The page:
When Extremism Becomes a Vice

I just found The Anchoress and this thoughtful, jaunty rant:

The 2004 elections and the "morality" meme that followed them served to tempt some Christians - a distinct minority - to the sin of Pride... It goeth before a fall.
Summary: However worthy their motivations, the extreme fringe of the Schiavo spectacle is providing easy ammo for the Dems in the next election. Worth reading in full. Hat tip: Professor Bainbridge.

UPDATE: Lest there be any doubt that the bedside antics surrounding Terri Schiavo are now beyond the pale - and hurting Republicans' larger credibility on moral issues - Jesse Jackson has shown up to hog the camera. It's over. We all lost. Turn the cameras off. Let us pray for wisdom while we let her go in peace.

What Theocracy?

Maureen Dowd and Andrew Sullivan each recently labeled the U.S. a "theocracy". They are hardly alone in that smear. It's an easy taunt - inviting comparisons with the Taliban and Iranian mullahs - a cute sound byte without meaning or substance. What do they think has changed in 200+ years since the founders, (most of whom voiced religious beliefs of one stripe or another), created a Constitution aimed specifically at ensuring that a theocracy could not take hold on these shores?

Webster's defines theocracy as: "government of a state by immediate divine guidance or by officials who are regarded as divinely guided." That doesn't help much. Hitler thought he was acting on divine guidance, but so did Winston Churchill, George Washington, FDR, and Abraham Lincoln, not to mention JFK and pretty much every leader of any note in the history of this country and beyond. (For extra credit, guess which President referred to the deity more often in his inaugural address: George Bush, or liberal icon JFK?) The Kims in North Korea instituted themselves as national deities - assuming the right to pass along their 'guidance' to a famished people. Yet somehow they don't get labeled as a theocracy by the MSM.

And what are we to make of the heart-rending Terri Schiavo case, where the vast majority of Americans believe she should have a secular religion (law) imposed upon her despite a recent Newsweek poll showing that:

78 percent of Americans believe Jesus rose from the dead; 75 percent say that he was sent to Earth to absolve mankind of its sins. Eighty-one percent say they are Christians; they are part of what is now the world's largest faith, with 2 billion believers, or roughly 33 percent of the earth's population.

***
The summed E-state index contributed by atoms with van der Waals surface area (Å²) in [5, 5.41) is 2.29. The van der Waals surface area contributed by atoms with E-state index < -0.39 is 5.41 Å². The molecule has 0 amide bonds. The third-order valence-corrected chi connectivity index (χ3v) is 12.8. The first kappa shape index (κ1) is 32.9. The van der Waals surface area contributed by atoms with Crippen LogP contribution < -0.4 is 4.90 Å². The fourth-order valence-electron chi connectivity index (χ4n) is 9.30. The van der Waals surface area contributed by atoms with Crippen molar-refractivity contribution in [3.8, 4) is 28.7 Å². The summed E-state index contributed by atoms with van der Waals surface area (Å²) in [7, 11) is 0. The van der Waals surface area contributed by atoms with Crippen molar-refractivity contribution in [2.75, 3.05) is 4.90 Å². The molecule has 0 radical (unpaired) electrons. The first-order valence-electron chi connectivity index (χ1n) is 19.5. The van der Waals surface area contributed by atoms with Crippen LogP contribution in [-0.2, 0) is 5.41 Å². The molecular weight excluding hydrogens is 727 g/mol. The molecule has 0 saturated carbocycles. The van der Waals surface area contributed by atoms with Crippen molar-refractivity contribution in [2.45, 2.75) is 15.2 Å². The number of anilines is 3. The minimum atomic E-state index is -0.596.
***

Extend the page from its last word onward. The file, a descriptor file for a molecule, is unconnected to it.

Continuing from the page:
No, Americans, despite their own beliefs are still highly resistant to the kind of church-state alliance that the founders were trying to avoid. We are hardly moving towards theocracy when so many are able to make civic judgments this way. Instead, such commentary seems to take offense at something much more basic that the founders expressly sought to protect: the expression of religion itself. Dowd and Sullivan and others seem offended that they are exposed to the voicing of religious belief and that religious conviction might influence (as it always has) the mores that underpin our society. I have two words Maureen Dowd in particular: Grow up.

Having a leader who believes in God does not make for a theocracy. Having leaders who pray for guidance, (and publicly acknowledge doing so) does not make for a theocracy. Having a body of laws that are morally inspired by religious tradition is not a theocracy. (All but the Communist regimes do so in one way or another.) Even living as an atheist or agnostic in a nation full of believers who prefer to cast their vote for other believers does not automatically imply theocratic oppression.

No, theocracy becomes worthy of note (and concern) only when it imposes expressions (or non-expressions) of conscience on an unwilling population, and punishes them for doing otherwise. That definition comes a lot closer to describing monolithic secularism, Communism, and the whim of unelected judges than it does to the thousands of religions, denominations, sects, cults and voluntary associations that thrive in this free land.

Even so, the right of individuals to abstain from religion stands firm, as evidenced by the much lower numbers for regular church attendance (compared the number expressing belief), not to mention Ms. Dowd's right to say what she wants on this topic. What is at stake and at the root of much liberal and libertarian angst is the gradual, steady reversal of anti-religion as state-imposed creed. Dowd and Sullivan have it exactly backwards: galloping, monolithic secularism-as-religion and constraints on religious expression are what's under siege. As they should be. As they were at the founding of this country. As those founders intended.

Local Warming - Not!